Privacy was a big topic for Apple Inc. (NASDAQ:AAPL) during this year’s Worldwide Developers Conference in San Francisco, which isn’t surprising: It’s the first WWDC since Edward’s Snowden's revelations about the secret digital surveillance techniques of the National Security Agency. Apple touted new privacy tools in its Safari web browser for OS X Yosemite, including easier ways to separate private browsing windows from windows that save browser history.
One feature it did not announce during the keynote speech was the ability to use DuckDuckGo, a search engine that claims to be completely secure and private, as the default search engine in Safari. DuckDuckGo tweeted the announcement, and it was confirmed on Apple’s website under a section titled “New features to protect your privacy.”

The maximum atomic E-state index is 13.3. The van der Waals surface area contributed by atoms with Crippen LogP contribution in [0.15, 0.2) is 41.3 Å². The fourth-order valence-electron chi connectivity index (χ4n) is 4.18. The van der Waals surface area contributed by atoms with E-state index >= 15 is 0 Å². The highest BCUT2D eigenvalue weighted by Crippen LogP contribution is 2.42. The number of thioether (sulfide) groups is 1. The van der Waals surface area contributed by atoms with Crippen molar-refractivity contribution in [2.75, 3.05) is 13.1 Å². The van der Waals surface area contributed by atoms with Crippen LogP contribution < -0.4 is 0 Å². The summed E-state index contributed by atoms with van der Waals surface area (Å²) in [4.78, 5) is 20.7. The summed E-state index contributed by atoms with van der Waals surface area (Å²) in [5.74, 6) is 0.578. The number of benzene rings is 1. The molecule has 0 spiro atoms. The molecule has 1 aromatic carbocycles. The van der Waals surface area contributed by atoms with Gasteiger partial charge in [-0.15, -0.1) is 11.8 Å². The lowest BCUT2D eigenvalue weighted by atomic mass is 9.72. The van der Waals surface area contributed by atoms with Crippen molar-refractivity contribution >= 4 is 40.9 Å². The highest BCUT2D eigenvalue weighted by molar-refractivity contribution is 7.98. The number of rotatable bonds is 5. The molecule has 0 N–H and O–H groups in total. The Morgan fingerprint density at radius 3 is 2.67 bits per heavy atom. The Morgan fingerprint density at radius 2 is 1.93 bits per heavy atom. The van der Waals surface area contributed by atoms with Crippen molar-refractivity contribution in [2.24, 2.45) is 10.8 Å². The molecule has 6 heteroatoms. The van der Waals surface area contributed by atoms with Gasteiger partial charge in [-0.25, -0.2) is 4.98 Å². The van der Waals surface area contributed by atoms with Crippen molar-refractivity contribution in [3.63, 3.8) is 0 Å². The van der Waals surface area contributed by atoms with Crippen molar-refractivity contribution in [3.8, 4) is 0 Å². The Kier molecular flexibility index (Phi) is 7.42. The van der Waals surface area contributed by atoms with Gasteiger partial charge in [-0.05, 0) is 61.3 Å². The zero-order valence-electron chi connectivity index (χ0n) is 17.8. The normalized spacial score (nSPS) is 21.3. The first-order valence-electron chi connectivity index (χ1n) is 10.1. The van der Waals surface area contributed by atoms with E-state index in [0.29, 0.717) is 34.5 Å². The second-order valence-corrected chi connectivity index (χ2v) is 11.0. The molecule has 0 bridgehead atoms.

â€” DuckDuckGo (@duckduckgo) June 2, 2014
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It isn’t clear if iOS 8 will have the same ability.
Tech journalists also noticed that Apple quietly dropped Google from its Spotlight search feature in favor of Bing. Google can still be made the default search engine for Safari, but it was yet another example of Apple further distancing itself from Google.
Apple also demonstrated new privacy features with iOS, such as processing search suggestions, predictive texting, and Touch ID information on the device rather than on Apple’s servers. The company seems to have taken consumer concerns about privacy to heart -- and perhaps sees them as a way to differentiate the Apple brand.